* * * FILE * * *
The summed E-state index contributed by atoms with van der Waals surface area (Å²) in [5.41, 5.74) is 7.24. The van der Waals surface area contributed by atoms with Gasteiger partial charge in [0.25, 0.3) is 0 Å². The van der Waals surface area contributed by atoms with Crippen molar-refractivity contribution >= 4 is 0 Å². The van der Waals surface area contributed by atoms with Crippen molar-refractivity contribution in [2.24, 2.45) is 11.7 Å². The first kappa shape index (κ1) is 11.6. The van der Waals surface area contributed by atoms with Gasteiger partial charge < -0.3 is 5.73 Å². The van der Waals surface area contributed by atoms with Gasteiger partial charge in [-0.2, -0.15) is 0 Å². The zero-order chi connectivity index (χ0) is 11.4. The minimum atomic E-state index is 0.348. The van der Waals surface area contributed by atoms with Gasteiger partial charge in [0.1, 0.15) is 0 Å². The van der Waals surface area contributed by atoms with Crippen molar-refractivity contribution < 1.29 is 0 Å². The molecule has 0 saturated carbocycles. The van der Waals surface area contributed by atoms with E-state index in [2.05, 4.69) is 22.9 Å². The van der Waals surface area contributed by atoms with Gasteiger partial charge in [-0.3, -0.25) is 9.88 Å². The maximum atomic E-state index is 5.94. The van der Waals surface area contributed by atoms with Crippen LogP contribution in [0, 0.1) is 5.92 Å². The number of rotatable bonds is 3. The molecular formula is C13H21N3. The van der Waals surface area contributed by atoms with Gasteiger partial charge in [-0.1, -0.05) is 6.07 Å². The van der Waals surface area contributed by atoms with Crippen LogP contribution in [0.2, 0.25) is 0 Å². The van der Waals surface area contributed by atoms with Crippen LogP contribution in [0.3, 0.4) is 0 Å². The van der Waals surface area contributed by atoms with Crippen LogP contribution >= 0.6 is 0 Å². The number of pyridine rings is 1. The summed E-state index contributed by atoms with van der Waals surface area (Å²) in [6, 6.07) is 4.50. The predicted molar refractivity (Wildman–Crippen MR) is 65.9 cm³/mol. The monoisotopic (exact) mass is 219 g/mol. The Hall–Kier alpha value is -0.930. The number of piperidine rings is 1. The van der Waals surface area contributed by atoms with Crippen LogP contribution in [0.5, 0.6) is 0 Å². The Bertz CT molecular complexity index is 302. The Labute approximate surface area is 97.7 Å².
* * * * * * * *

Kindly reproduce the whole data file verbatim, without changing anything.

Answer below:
The summed E-state index contributed by atoms with van der Waals surface area (Å²) in [5.41, 5.74) is 7.24. The van der Waals surface area contributed by atoms with Gasteiger partial charge in [0.25, 0.3) is 0 Å². The van der Waals surface area contributed by atoms with Crippen molar-refractivity contribution >= 4 is 0 Å². The van der Waals surface area contributed by atoms with Crippen molar-refractivity contribution in [2.24, 2.45) is 11.7 Å². The first kappa shape index (κ1) is 11.6. The van der Waals surface area contributed by atoms with Gasteiger partial charge < -0.3 is 5.73 Å². The van der Waals surface area contributed by atoms with Gasteiger partial charge in [-0.2, -0.15) is 0 Å². The zero-order chi connectivity index (χ0) is 11.4. The minimum atomic E-state index is 0.348. The van der Waals surface area contributed by atoms with Gasteiger partial charge in [0.1, 0.15) is 0 Å². The van der Waals surface area contributed by atoms with Crippen molar-refractivity contribution < 1.29 is 0 Å². The molecule has 0 saturated carbocycles. The van der Waals surface area contributed by atoms with E-state index in [2.05, 4.69) is 22.9 Å². The van der Waals surface area contributed by atoms with Gasteiger partial charge in [-0.3, -0.25) is 9.88 Å². The maximum atomic E-state index is 5.94. The van der Waals surface area contributed by atoms with Crippen LogP contribution in [0, 0.1) is 5.92 Å². The number of rotatable bonds is 3. The molecular formula is C13H21N3. The van der Waals surface area contributed by atoms with Gasteiger partial charge in [-0.1, -0.05) is 6.07 Å². The van der Waals surface area contributed by atoms with Crippen LogP contribution in [0.2, 0.25) is 0 Å². The van der Waals surface area contributed by atoms with Crippen LogP contribution in [0.3, 0.4) is 0 Å². The van der Waals surface area contributed by atoms with Crippen LogP contribution >= 0.6 is 0 Å². The number of pyridine rings is 1. The summed E-state index contributed by atoms with van der Waals surface area (Å²) in [6, 6.07) is 4.50. The predicted molar refractivity (Wildman–Crippen MR) is 65.9 cm³/mol. The monoisotopic (exact) mass is 219 g/mol. The Hall–Kier alpha value is -0.930. The number of piperidine rings is 1. The van der Waals surface area contributed by atoms with Crippen LogP contribution in [0.5, 0.6) is 0 Å². The Bertz CT molecular complexity index is 302. The Labute approximate surface area is 97.7 Å².